Reference code(s): GB 0074 ACC/1031
Held at: London Metropolitan Archives
Title: COMMON PLEAS COURT
Level of description: Collection
Extent: 0.01 linear metres
Name of creator(s): Court of Common Pleas
An estreat was a true extract or copy of an original writing or record, in particular of fines, entered on the rolls of a court, which were to be collected by the bailiff or other court officer.
The Court of Common Pleas was founded by King Henry II to hear common pleas (matters between subject and subject). It was the only Court where personal actions of account, covenant, debt and detinue could be heard. The Court also had jurisdiction to review and change the decisions of older courts. From 1187 the Court sat at Westminster. The Court was headed by a Chief Justice, working with a team of lesser justices (between three and eight in number at various times) and a large number of clerks. The Court was abolished in 1875.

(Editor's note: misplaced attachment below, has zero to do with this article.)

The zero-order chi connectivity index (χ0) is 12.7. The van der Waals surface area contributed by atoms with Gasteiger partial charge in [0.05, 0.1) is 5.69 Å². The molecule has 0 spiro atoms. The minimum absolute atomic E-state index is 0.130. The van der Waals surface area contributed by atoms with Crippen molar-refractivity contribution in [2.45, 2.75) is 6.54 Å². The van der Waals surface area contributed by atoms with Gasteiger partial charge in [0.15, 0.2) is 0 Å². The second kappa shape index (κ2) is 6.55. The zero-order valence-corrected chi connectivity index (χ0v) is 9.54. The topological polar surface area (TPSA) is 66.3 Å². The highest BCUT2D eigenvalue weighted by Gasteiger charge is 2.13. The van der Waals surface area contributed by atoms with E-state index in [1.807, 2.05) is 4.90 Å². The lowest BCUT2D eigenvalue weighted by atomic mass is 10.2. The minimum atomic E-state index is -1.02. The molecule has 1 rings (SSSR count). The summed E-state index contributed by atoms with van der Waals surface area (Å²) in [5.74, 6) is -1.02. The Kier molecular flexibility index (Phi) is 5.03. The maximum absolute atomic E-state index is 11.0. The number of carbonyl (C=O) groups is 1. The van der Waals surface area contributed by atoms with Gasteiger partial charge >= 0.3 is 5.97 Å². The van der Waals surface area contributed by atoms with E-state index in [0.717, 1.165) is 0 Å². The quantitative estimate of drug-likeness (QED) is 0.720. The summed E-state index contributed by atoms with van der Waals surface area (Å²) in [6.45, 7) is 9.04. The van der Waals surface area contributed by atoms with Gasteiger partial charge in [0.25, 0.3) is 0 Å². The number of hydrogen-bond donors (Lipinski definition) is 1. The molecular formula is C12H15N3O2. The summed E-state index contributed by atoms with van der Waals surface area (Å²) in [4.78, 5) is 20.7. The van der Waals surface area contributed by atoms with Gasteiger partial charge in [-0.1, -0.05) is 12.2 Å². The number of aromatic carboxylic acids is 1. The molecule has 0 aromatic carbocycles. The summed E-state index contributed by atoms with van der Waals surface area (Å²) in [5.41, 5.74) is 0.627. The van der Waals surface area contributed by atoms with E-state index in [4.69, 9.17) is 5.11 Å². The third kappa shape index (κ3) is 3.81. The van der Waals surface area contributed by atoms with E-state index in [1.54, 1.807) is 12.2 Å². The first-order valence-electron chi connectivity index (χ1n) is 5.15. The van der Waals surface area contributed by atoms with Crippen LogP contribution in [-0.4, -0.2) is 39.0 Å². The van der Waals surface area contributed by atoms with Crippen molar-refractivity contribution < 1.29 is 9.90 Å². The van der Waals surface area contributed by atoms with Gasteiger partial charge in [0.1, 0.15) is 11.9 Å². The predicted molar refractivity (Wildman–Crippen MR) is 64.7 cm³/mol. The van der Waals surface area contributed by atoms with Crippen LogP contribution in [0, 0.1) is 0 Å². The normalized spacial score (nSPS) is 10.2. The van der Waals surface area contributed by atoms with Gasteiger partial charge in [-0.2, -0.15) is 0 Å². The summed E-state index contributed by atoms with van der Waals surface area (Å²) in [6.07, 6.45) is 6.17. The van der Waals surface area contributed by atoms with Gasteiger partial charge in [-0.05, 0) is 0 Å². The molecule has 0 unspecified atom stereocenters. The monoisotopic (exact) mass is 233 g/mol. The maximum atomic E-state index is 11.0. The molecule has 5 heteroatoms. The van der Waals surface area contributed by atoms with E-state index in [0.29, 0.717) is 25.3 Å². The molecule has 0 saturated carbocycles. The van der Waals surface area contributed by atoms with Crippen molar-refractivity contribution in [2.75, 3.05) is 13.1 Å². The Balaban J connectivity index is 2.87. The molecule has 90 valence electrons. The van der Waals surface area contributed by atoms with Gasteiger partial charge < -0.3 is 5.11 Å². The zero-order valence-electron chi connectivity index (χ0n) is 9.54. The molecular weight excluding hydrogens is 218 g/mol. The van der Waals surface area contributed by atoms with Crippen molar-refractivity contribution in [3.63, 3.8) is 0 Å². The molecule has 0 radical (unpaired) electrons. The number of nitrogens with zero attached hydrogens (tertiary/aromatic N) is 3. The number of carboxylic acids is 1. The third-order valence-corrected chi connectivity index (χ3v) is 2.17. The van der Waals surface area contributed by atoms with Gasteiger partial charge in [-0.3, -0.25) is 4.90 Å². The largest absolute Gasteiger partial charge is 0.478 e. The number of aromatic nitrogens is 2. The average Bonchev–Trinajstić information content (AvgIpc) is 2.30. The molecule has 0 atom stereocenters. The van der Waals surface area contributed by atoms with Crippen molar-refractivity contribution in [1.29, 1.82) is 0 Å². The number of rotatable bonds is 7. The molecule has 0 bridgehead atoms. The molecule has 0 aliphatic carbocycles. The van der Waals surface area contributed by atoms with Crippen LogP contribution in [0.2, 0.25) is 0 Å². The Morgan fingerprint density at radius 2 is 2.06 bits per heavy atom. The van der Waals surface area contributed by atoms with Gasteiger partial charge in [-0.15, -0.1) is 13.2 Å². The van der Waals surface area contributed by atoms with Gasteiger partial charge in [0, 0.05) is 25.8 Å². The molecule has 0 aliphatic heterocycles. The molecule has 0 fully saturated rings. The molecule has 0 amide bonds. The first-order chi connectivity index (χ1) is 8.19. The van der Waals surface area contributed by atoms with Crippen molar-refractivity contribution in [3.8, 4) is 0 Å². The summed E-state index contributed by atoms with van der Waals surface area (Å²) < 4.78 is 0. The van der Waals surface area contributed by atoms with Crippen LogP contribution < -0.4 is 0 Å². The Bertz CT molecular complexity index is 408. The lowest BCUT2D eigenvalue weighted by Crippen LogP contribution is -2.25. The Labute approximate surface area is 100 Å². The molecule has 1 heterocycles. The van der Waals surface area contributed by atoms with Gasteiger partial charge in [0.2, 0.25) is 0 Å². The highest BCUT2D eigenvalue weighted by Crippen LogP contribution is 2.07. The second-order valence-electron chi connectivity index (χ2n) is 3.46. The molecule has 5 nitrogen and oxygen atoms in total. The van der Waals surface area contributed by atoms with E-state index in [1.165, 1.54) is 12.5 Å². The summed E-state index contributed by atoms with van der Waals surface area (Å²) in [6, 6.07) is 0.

Scope and content/abstract:
Estreat to deputy Sheriff of Middlesex Humfrey Wyrley, from roll 1274 of the Court of Common Pleas, in action between Gilbert Wharton of Shandois Street, Covent Garden and Curwen Rawlinson late of Grays Inn, relating to the provision of board and lodging for Rawlinson, his wife Elizabeth and his two servants.
ACCESS AND USE
Language/scripts of material: English
System of arrangement:
Conditions governing access:
Available for general access.
Conditions governing reproduction:
Copyright to these records rests with the Corporation of London.
Please see online catalogues at: http://search.lma.gov.uk/opac_lma/index.htm
Immediate source of acquisition:
Deposited in December 1968.
Rules or conventions: Compiled in compliance with General International Standard Archival Description, ISAD(G), second edition, 2000; National Council on Archives Rules for the Construction of Personal, Place and Corporate Names, 1997.
Date(s) of descriptions: November 2009 to February 2010